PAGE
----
DWH NRDA Restoration - Louisiana TIG Draft Restoration Plan/Environmental Assessment #6: Wetlands, Coastal, and Nearshore Habitats
Under a global settlement reached on April 4, 2016, the Trustees released the Programmatic Damage Assessment and Restoration Plan/Programmatic Environmental Impact Statement (PDARP/PEIS). The settlement agreement includes a funding schedule that will extend through 2031. During this timeframe the trustees will provide many opportunities for public participation, including the opportunity to submit project ideas and proposals and to comment on draft restoration plans
Consistent with the PDARP/PEIS, the draft restoration plan includes preferred alternatives to restore and conserve wetlands, coastal, and nearshore habitats injured by the Deepwater Horizon oil spill. The draft plan evaluates four restoration project alternatives within the Wetlands, Coastal, and Nearshore Habitats restoration type. Of those, three are identified as preferred alternatives:
• West Grand Terre Beach Nourishment and Stabilization
• Golden Triangle Marsh Creation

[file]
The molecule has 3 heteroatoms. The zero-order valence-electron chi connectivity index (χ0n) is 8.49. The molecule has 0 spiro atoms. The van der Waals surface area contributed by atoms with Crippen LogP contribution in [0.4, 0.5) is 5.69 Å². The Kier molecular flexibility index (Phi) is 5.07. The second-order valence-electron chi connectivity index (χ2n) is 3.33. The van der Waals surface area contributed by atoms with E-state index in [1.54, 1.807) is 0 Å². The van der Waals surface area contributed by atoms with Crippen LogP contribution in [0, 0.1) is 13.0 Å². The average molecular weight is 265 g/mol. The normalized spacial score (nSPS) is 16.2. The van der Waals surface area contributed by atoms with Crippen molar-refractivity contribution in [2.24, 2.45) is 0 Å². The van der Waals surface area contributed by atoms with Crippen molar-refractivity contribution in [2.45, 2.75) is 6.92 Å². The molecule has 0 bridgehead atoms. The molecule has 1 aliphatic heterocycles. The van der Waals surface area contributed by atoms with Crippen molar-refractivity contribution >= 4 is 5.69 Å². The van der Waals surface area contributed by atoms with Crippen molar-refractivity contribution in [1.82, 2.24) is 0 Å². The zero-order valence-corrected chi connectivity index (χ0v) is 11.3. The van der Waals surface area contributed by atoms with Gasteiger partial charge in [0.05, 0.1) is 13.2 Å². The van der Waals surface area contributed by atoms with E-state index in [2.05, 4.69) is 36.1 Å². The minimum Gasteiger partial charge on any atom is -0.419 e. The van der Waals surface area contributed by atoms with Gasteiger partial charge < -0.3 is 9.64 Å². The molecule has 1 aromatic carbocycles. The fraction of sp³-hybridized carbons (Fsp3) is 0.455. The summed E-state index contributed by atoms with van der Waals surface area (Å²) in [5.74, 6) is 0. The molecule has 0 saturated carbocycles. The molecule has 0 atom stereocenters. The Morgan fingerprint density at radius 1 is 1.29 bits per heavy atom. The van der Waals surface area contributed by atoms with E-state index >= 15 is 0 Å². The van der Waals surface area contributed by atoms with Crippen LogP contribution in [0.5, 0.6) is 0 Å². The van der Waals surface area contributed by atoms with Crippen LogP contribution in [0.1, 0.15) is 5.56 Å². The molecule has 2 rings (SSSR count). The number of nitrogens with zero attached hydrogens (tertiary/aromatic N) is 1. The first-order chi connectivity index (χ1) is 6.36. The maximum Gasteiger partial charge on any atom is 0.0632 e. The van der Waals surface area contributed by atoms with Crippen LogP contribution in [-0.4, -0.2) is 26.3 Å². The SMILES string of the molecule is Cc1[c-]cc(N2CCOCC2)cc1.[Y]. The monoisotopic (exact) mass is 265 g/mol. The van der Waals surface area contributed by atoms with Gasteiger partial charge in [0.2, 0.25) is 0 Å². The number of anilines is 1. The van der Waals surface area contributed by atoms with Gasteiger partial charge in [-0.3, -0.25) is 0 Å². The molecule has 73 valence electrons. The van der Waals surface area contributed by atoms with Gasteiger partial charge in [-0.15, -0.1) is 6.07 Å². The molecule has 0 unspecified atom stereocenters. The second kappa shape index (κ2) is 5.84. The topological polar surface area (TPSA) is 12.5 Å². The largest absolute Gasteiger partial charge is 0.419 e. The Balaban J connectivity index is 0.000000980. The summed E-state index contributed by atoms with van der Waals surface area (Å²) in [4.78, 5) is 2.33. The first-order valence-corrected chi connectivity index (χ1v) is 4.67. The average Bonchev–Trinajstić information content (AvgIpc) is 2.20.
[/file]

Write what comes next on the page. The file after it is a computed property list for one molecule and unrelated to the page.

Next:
• Biloxi Marsh Living Shoreline
The draft plan also evaluates a no action alternative. The total estimated cost of the preferred alternatives is approximately $209 million. One or more alternatives may be selected for implementation. Additional restoration planning for the Louisiana Restoration Area will continue.
Louisiana - Joann Hicks, 225-342-5477
EPA - Douglas Jacobson, 214-665-6692
The Deepwater Horizon oil spill was the largest maritime oil spill in U.S. history. It resulted in the discharge of millions of barrels of oil into the Gulf of Mexico. Under the Oil Pollution Act (OPA), each party responsible for a vessel or facility from which oil is discharged, or which poses the substantial threat of a discharge, is liable for, among other things, removal costs and damages for injury to, destruction of, loss, or loss of use of natural resources, including the reasonable cost of assessing the damage. Pursuant to OPA, federal and state natural resource trustees, including the National Oceanic and Atmospheric Administration, the Department of the Interior, the Environmental Protection Agency, the U.S. Department of Agriculture, and trustee agencies from the states of Florida, Alabama, Mississippi, Louisiana, and Texas, were charged with assessing and restoring for injuries to affected Gulf resources.